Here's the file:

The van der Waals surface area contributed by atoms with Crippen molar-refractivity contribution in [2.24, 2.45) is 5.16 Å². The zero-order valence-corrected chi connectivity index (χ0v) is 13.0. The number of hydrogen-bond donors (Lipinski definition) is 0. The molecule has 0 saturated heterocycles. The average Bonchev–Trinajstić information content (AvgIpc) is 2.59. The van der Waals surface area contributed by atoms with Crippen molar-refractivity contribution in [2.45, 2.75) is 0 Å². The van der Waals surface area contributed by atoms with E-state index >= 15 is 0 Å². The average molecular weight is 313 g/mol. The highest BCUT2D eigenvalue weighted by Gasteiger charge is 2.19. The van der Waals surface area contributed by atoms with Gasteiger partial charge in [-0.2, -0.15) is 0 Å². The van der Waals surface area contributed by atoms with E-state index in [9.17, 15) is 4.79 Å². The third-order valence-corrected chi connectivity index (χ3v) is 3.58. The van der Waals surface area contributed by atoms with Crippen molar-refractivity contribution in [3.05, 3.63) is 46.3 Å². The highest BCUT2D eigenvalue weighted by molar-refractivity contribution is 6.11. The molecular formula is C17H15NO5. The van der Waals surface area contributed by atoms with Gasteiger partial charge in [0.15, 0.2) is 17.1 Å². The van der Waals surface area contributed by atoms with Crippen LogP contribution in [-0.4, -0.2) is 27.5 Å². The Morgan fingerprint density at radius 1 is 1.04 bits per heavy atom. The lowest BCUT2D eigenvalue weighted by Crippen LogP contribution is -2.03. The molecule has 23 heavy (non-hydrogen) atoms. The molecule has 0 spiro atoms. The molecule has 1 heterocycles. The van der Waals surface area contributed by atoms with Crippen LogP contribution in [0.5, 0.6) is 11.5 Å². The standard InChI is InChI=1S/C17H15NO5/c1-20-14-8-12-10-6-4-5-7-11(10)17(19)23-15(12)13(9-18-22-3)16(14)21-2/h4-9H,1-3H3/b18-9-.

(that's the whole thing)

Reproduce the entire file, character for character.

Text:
The van der Waals surface area contributed by atoms with Crippen molar-refractivity contribution in [2.24, 2.45) is 5.16 Å². The zero-order valence-corrected chi connectivity index (χ0v) is 13.0. The number of hydrogen-bond donors (Lipinski definition) is 0. The molecule has 0 saturated heterocycles. The average Bonchev–Trinajstić information content (AvgIpc) is 2.59. The van der Waals surface area contributed by atoms with Crippen molar-refractivity contribution in [2.45, 2.75) is 0 Å². The van der Waals surface area contributed by atoms with E-state index >= 15 is 0 Å². The average molecular weight is 313 g/mol. The highest BCUT2D eigenvalue weighted by Gasteiger charge is 2.19. The van der Waals surface area contributed by atoms with Gasteiger partial charge in [-0.2, -0.15) is 0 Å². The van der Waals surface area contributed by atoms with E-state index in [9.17, 15) is 4.79 Å². The third-order valence-corrected chi connectivity index (χ3v) is 3.58. The van der Waals surface area contributed by atoms with Crippen molar-refractivity contribution in [3.05, 3.63) is 46.3 Å². The highest BCUT2D eigenvalue weighted by molar-refractivity contribution is 6.11. The molecular formula is C17H15NO5. The van der Waals surface area contributed by atoms with Gasteiger partial charge in [0.15, 0.2) is 17.1 Å². The van der Waals surface area contributed by atoms with Crippen LogP contribution in [-0.4, -0.2) is 27.5 Å². The Morgan fingerprint density at radius 1 is 1.04 bits per heavy atom. The lowest BCUT2D eigenvalue weighted by Crippen LogP contribution is -2.03. The molecule has 23 heavy (non-hydrogen) atoms. The molecule has 0 spiro atoms. The molecule has 1 heterocycles. The van der Waals surface area contributed by atoms with Crippen LogP contribution in [0.5, 0.6) is 11.5 Å². The standard InChI is InChI=1S/C17H15NO5/c1-20-14-8-12-10-6-4-5-7-11(10)17(19)23-15(12)13(9-18-22-3)16(14)21-2/h4-9H,1-3H3/b18-9-.